Help! My boat is taking on water
A sinking boat is every boater’s nightmare. Although prevention and preparedness are key to keeping your boat afloat after taking on water, you should have an abandon ship kit, or ditch bag, at the ready. At minimum, the kit should contain a handheld VHF radio, GPS, signaling devices, drinking water and rations.
Water gets into boats from holes below the waterline and swamping. You can prevent swamping, where water comes in over the side or stern, by not overloading the boat and by keeping the bow pointed into the waves.
What to do when your boat is taking on water
- Make sure everyone is wearing a life jacket.
- Request assistance from the Coast Guard or other authorities.
- Ensure that your bilge pumps are working.
- Then, take action to remove the accumulating water.
Too often, skippers and crew get so busy trying to fix the situation that they forget to check the bilge pumps and call for help until the boat begins to sink.
Most bilge pumps can operate at 400 to 2,000 gallons per hour. Using an engine water pump rigged as an emergency bilge pump, you can move 2,000 to 4,000 gph. The Coast Guard can deliver high-capacity pumps by boat or airdrop in an emergency.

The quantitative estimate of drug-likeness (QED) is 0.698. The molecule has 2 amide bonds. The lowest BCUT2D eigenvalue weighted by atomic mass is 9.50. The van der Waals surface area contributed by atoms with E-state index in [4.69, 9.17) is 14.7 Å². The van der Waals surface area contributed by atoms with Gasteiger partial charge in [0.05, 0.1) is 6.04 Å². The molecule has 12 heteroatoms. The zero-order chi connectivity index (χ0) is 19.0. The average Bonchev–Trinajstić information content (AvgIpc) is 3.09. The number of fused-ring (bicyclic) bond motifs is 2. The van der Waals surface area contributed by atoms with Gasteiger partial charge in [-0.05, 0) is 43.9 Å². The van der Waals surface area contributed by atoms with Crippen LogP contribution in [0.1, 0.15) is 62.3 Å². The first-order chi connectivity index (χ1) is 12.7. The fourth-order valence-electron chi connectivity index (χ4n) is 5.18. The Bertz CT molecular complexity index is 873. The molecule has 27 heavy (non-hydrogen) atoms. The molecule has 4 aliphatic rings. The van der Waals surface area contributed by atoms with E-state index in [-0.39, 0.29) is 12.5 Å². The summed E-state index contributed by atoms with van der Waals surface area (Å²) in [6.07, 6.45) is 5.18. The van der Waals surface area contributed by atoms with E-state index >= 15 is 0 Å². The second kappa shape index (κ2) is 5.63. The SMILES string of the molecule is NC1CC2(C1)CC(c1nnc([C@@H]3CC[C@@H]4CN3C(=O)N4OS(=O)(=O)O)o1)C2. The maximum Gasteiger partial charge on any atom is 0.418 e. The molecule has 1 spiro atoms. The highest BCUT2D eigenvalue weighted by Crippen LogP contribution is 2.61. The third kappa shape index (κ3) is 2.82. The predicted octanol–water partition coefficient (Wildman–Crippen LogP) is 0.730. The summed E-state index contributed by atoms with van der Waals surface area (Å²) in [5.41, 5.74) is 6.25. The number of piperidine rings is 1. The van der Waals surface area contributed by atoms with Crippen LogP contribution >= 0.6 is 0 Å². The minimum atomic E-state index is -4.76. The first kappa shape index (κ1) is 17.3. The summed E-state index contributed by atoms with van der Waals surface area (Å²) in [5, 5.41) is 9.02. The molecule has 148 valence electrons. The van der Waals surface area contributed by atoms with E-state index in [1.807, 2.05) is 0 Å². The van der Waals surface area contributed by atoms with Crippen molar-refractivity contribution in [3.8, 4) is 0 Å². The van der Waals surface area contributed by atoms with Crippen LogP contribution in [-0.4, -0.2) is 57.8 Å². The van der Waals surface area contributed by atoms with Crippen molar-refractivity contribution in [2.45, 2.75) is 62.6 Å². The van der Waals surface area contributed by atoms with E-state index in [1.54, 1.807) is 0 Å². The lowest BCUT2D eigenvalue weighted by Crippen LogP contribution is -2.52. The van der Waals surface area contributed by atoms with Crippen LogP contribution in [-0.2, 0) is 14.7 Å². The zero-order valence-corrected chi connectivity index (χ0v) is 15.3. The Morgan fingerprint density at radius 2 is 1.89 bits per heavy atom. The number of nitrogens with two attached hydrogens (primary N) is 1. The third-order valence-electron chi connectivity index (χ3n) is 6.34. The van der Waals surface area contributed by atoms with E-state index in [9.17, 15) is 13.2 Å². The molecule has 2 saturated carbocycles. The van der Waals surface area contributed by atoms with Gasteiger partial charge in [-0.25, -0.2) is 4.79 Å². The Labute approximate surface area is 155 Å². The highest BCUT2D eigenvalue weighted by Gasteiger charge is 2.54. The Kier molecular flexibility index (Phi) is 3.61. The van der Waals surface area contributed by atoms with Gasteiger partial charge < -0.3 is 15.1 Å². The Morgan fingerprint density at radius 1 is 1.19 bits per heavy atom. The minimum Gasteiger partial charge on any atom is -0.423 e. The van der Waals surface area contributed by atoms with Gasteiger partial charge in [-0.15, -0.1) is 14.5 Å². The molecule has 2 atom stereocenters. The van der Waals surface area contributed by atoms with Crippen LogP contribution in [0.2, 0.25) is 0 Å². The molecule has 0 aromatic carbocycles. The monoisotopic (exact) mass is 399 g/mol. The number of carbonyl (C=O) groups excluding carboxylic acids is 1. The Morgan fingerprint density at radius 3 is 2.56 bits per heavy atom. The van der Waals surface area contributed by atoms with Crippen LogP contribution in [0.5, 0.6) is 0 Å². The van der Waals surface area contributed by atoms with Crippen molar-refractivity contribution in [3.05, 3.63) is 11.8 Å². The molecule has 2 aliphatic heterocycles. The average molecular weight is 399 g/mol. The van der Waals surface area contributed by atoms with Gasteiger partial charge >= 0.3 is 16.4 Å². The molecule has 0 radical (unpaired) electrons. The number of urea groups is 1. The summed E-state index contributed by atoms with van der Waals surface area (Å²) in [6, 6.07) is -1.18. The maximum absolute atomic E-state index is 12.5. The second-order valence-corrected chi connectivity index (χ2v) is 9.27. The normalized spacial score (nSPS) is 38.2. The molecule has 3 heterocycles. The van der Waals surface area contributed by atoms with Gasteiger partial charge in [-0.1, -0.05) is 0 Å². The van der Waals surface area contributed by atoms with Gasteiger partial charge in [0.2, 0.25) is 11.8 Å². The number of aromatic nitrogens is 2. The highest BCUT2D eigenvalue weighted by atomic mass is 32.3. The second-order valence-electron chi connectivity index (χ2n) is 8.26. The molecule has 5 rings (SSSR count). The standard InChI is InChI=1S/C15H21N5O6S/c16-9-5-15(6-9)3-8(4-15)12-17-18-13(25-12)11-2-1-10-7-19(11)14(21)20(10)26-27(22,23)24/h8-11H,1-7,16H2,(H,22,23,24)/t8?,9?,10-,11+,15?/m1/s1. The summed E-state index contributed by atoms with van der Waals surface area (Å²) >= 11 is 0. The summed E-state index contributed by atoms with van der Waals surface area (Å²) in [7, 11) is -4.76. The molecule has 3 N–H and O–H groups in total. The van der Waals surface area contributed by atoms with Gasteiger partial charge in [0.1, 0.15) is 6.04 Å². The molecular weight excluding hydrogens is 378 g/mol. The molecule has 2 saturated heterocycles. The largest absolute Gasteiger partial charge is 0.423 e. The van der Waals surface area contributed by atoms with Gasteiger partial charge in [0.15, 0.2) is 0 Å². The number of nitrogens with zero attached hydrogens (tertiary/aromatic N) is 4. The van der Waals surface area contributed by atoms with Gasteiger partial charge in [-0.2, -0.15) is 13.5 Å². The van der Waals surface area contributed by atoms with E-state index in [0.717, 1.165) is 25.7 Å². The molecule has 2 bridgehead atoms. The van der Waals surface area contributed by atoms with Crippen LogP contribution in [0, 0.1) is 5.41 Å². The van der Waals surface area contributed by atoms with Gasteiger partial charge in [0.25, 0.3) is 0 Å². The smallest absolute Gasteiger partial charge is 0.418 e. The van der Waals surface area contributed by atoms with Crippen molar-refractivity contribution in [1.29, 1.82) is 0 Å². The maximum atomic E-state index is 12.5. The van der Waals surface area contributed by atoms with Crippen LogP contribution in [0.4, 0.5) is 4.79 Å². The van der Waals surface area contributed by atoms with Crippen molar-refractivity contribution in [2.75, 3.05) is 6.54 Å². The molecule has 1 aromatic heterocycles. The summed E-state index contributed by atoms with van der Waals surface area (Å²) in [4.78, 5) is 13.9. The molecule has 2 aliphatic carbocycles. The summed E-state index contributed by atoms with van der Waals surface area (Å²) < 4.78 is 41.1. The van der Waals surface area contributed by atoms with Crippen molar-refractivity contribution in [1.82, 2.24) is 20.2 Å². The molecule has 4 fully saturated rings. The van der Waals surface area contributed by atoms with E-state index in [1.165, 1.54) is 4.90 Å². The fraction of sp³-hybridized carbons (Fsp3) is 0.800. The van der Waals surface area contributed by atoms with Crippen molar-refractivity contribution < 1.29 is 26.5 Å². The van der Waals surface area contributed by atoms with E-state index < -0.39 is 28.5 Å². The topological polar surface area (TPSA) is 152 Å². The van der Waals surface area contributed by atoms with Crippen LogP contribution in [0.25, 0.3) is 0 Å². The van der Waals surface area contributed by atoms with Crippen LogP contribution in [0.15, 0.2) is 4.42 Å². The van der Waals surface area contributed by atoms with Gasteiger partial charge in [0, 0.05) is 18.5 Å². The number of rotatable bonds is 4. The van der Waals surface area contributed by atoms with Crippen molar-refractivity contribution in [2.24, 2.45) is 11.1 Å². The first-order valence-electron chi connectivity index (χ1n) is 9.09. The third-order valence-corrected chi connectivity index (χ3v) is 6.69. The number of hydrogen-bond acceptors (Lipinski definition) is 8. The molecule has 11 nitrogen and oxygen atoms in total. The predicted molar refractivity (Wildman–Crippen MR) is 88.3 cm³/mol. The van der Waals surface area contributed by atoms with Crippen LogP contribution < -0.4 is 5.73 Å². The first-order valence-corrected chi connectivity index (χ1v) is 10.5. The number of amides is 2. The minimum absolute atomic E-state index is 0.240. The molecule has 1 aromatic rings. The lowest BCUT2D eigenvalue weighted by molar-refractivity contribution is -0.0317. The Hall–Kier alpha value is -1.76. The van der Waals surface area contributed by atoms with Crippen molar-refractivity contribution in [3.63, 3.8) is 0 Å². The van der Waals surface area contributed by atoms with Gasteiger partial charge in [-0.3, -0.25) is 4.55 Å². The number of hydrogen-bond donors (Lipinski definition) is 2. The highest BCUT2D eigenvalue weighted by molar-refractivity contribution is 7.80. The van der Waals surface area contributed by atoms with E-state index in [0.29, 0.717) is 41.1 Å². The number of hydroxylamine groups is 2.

Scuppers drain water from a boat’s cockpit or deck. Always make sure scuppers are clear of debris. On small boats, rain, spray, wave action, and failed bait wells and holding tanks can cause water to collect on deck. If this water doesn’t drain down into the hull where the bilge pumps are located, you must bail the boat using hand pumps, buckets or anything else that holds water. If enough water collects on deck, the scuppers can become submerged and will need to be plugged to prevent more water from entering.
When to abandon ship
Abandoning ship should be a last resort. If your boat is rapidly sinking, it might be time to abandon your vessel.
- Make sure you and your crew are wearing your life jackets.
- Place a distress call on your VHF radio, and use any visual distress signals you have. (Save at least one flare for when you actually see a potential rescuer.)
- Launch your life raft and board it from your boat with your ditch bag and any other supplies.
- If you don’t have a life raft or any other means of support, then you may have to tread water or simply float until help arrives. In cold water, you should float, huddled together if possible, rather than tread water to reduce the possibility of hypothermia.